Danish biopharmaceutical firm NeuroSearch A/S entered an alliance with N.V. Organon to discover, develop and commercialize novel agonists of gamma amino butyric acid (GABA) that act on GABAA receptor complexes.
Ballerup-based NeuroSearch stands to gain up to EUR15 million (US$12.8 million) in up-front and milestone payments for each molecule that undergoes successful development. In addition it will garner royalties on eventual product sales. Organon, a pharmaceutical business unit of Akzo Nobel N.V., of Oss, the Netherlands, is funding all of the R&D costs and will gain exclusive worldwide rights to whatever compounds emerge from the program, which is focused primarily on anxiety.
GABA, an important inhibitory neurotransmitter in the central nervous system, is involved in turning off signals triggered by excitatory neurons. Deficiencies in the amino acid can give rise to a range of neurological disorders, including anxiety and panic. Benzodiazapines are currently the most common treatment, but can cause unwanted side effects, such as sedation and memory loss.
NeuroSearch has optimized leads that display a superior profile to benzodiazapines in preclinical neurochemical and pharmacological studies, company CEO and President Jorgen Buus Lassen told BioWorld International. Its data indicate that selective binding of GABA agonists to GABA alpha-2 or alpha-3 receptor subtypes eliminates the negative side effects associated with benzodiazapines, which may be linked to binding to the GABA alpha-1 receptor subtype.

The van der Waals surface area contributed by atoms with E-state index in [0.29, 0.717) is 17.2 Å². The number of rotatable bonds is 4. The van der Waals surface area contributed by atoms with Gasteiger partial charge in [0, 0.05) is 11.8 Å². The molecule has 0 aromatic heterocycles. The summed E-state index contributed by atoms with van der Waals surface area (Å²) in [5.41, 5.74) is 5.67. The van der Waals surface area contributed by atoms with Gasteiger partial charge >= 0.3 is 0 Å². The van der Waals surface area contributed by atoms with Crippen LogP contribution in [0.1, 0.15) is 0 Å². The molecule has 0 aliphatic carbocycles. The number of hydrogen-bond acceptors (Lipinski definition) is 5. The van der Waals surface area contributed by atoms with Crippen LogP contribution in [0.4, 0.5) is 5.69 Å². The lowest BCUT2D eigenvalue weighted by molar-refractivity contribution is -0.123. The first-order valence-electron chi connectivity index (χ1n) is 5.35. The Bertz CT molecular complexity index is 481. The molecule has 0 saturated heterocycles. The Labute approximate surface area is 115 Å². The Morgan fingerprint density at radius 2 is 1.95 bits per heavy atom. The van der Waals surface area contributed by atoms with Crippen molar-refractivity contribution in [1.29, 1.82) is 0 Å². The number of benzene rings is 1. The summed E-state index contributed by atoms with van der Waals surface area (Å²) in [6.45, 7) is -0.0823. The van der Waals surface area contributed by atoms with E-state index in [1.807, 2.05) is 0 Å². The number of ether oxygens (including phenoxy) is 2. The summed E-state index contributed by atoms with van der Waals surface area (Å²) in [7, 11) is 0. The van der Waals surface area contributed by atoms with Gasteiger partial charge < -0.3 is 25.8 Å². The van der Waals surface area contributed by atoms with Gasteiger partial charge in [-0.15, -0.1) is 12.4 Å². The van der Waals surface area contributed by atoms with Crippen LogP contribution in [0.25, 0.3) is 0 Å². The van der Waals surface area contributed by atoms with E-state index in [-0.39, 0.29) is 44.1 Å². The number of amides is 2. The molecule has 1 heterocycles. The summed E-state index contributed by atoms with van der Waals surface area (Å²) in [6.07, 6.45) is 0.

GABA binding triggers the opening of a chloride channel in the neuronal cell membrane. NeuroSearch will deploy its NeuroPatch automated patch clamp technology for ion channel analysis in further characterizing the activity of its lead compounds. All of these belong to a single molecular class, the identity of which the company has yet to reveal.
The alliance also will enable the partners to extend the program to additional molecular classes, Buus Lassen said.
"We expect that we will be able to get good development compounds within two years," he said. The alliance is similar to another early stage development deal NeuroSearch struck with Abbott Laboratories, of Abbott Park, Ill., at the beginning of the year. This kind of structure is designed to enable the company to show a modest profit at an early stage, while retaining a position in programs with good potential upside. It also enables the company to direct more resources toward new programs it aims to take further into clinical development before seeking partners, said Buus Lassen. Two such initiatives, in sickle cell anemia and anesthesia, have entered Phase I trials.